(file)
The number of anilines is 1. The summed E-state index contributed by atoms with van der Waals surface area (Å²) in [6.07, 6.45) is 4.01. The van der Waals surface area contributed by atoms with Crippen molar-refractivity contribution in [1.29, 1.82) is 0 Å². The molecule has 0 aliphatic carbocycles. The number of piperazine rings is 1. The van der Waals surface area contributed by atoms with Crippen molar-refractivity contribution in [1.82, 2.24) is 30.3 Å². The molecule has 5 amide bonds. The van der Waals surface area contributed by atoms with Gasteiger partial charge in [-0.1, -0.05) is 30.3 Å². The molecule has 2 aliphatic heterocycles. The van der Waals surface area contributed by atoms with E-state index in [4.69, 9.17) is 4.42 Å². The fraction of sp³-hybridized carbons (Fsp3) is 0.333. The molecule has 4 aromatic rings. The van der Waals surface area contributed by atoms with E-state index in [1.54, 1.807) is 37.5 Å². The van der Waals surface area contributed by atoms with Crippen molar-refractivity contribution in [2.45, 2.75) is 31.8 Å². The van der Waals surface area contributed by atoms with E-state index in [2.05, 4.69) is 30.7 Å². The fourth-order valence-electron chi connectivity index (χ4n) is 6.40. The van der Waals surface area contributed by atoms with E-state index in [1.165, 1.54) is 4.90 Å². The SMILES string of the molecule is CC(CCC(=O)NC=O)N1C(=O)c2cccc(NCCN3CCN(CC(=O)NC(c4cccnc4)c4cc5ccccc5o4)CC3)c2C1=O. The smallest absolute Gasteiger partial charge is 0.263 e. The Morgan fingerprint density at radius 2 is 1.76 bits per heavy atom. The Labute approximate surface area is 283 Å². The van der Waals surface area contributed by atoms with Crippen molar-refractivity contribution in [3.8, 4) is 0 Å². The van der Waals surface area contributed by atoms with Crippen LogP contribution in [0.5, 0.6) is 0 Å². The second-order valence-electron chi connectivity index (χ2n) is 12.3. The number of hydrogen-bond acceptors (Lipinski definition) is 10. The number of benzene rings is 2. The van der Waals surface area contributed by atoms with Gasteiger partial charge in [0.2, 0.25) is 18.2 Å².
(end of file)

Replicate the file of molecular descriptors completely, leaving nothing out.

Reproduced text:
The number of anilines is 1. The summed E-state index contributed by atoms with van der Waals surface area (Å²) in [6.07, 6.45) is 4.01. The van der Waals surface area contributed by atoms with Crippen molar-refractivity contribution in [1.29, 1.82) is 0 Å². The molecule has 0 aliphatic carbocycles. The number of piperazine rings is 1. The van der Waals surface area contributed by atoms with Crippen molar-refractivity contribution in [1.82, 2.24) is 30.3 Å². The molecule has 5 amide bonds. The van der Waals surface area contributed by atoms with Gasteiger partial charge in [-0.1, -0.05) is 30.3 Å². The molecule has 2 aliphatic heterocycles. The van der Waals surface area contributed by atoms with E-state index in [4.69, 9.17) is 4.42 Å². The fraction of sp³-hybridized carbons (Fsp3) is 0.333. The molecule has 4 aromatic rings. The van der Waals surface area contributed by atoms with E-state index in [1.54, 1.807) is 37.5 Å². The van der Waals surface area contributed by atoms with Crippen molar-refractivity contribution in [2.45, 2.75) is 31.8 Å². The van der Waals surface area contributed by atoms with E-state index in [2.05, 4.69) is 30.7 Å². The fourth-order valence-electron chi connectivity index (χ4n) is 6.40. The van der Waals surface area contributed by atoms with E-state index in [1.165, 1.54) is 4.90 Å². The SMILES string of the molecule is CC(CCC(=O)NC=O)N1C(=O)c2cccc(NCCN3CCN(CC(=O)NC(c4cccnc4)c4cc5ccccc5o4)CC3)c2C1=O. The smallest absolute Gasteiger partial charge is 0.263 e. The Morgan fingerprint density at radius 2 is 1.76 bits per heavy atom. The Labute approximate surface area is 283 Å². The van der Waals surface area contributed by atoms with Crippen molar-refractivity contribution in [3.8, 4) is 0 Å². The van der Waals surface area contributed by atoms with Crippen LogP contribution in [0.5, 0.6) is 0 Å². The second-order valence-electron chi connectivity index (χ2n) is 12.3. The number of hydrogen-bond acceptors (Lipinski definition) is 10. The number of benzene rings is 2. The van der Waals surface area contributed by atoms with Gasteiger partial charge in [0.2, 0.25) is 18.2 Å².